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Ken Tadlock checks the interior of a battered Mustang parked off Sullivan Road as his partner, John Baldwin, checks the exterior. 
 (CHRISTOPHER ANDERSON / The Spokesman-Review)
Ken Tadlock checks the interior of a battered Mustang parked off Sullivan Road as his partner, John Baldwin, checks the exterior. (CHRISTOPHER ANDERSON / The Spokesman-Review)

Its windshield was shattered into a million pieces that still clung together in that strange way that auto glass does. And there were wet, rotten clothes spotted with mold on the floor in front of the passenger seat.

But what told Ken Tadlock that this car had been left for dead was the way its front end was raised several inches higher into the air than its rear. Prying open the hood of the tired Mustang and peering in the engine bay, he found what he suspected – a fairly unobstructed view of the street below. The radiator and several other organs belonging to this 1983 Ford Mustang were missing.

“Didn’t look like it had a motor in it to me,” said Tadlock, a community policing volunteer who spends every Friday with partner John Baldwin rounding up Spokane Valley’s abandoned vehicles.

There are a lot of abandoned cars on the streets of Spokane Valley. Last year alone, volunteers with the Sheriff’s Community Oriented Police Effort responded to more than 1,400 abandoned vehicle cases in Spokane Valley. Not all of those vehicles were ripe for the wrecking yard. Volunteers investigated another 537 cases in Spokane County.

“We had a Montana RV, 2004 fifth-wheel towed. They’re expensive,” Baldwin said.

The problem wasn’t the RV’s condition, but rather where it was parked. It is illegal under Spokane Valley parking laws to leave a vehicle parked in the public right of way for more than 24 hours. The idea is to keep the right of way clear for plowing and city work, to keep intersections as visible as possible and also to keep Spokane Valley neighborhoods from looking like wrecking yards.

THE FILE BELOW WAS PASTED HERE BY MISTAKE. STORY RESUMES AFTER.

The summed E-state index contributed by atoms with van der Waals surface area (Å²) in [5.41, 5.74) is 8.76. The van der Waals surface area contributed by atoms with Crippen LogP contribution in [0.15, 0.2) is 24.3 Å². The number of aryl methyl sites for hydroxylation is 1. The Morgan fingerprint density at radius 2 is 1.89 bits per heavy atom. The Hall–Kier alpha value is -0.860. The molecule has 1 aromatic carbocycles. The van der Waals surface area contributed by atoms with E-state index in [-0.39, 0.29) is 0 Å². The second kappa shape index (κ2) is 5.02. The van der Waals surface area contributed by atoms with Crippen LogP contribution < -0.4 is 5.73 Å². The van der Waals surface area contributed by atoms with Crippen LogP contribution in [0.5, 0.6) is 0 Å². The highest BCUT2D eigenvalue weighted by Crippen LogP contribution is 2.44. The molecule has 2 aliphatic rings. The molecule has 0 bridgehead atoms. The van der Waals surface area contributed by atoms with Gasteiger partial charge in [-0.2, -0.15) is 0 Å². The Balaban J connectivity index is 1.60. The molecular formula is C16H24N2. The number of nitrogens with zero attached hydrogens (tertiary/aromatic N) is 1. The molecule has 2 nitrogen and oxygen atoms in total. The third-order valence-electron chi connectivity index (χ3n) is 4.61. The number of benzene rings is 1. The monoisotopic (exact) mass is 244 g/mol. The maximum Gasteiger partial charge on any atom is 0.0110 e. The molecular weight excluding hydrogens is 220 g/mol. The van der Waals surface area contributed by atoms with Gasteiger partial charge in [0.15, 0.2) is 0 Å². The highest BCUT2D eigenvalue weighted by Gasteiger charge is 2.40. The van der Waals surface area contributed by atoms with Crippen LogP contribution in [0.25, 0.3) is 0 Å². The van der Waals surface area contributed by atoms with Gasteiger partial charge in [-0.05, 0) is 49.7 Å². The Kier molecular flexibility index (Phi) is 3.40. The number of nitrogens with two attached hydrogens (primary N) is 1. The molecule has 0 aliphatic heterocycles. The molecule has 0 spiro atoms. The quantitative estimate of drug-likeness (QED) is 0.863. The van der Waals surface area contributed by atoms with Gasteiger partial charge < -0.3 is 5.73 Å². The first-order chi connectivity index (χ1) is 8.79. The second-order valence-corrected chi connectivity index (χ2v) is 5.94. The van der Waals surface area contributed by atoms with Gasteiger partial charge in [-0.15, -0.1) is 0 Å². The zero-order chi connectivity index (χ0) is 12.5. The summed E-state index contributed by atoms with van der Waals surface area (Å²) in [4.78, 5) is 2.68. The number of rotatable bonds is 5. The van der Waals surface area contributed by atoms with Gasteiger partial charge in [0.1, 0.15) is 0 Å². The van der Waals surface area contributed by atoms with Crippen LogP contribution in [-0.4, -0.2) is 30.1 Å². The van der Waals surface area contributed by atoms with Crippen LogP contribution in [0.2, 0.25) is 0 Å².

Cars left alone for long periods of time become magnets for theft and vandalism, which doesn’t just stop at the curb. And cars like the ‘83 Mustang parked in a cul-de-sac off of Sullivan Road run a neighborhood down. It’s a relatively small number of cars abandoned that have been picked of all functional parts and left to rust – 180 last year.

Cars deemed worthy of only pennies per pound as scrap metal are given to the towing companies that take turns hauling Spokane Valley’s junk vehicles away.

But towing companies aren’t cooperating with SCOPE for the scrap metal profits alone. They also collect impound fees for functional cars that are towed away and are stored for 30 days in case an owner wants to claim them. Impound fees can dwarf the $101 ticket charged to someone whose abandoned vehicle actually winds up being towed.

After 30 days in the impound lot, the car becomes the property of the towing company.

Abandoned vehicle owners are given roughly a week after receiving towing notices before their options run out. Baldwin and Tadlock mark the cars as problem cars then leave them alone until making the rounds again the following Friday.

However it can be weeks if not months before an abandoned vehicle is first chalked and the process of getting rid of it officially starts. Neighbor complaints or complaints by city officials are what get the ball rolling.

“This car, it’s the first time it’s been tagged, but it’s been out here a long time,” said Baldwin, as he glued a towing notice on the window of a silver Honda Civic parked on South Pines Road. “I know because I live on 22nd and I drive by here every day.”

The purpose of the program, Baldwin said, isn’t to tow someone’s car from the right of way, but rather to get it off the street. The program seems to be working.

Last year, of the 1,472 abandoned vehicle incidents checked out by SCOPE volunteers, only 138 resulted in towed vehicles, according to the SCOPE Abandoned Vehicle Activity Report. Only 547 cars were actually reached the point of being tagged for towing. The rest were moved off the street voluntarily by owners.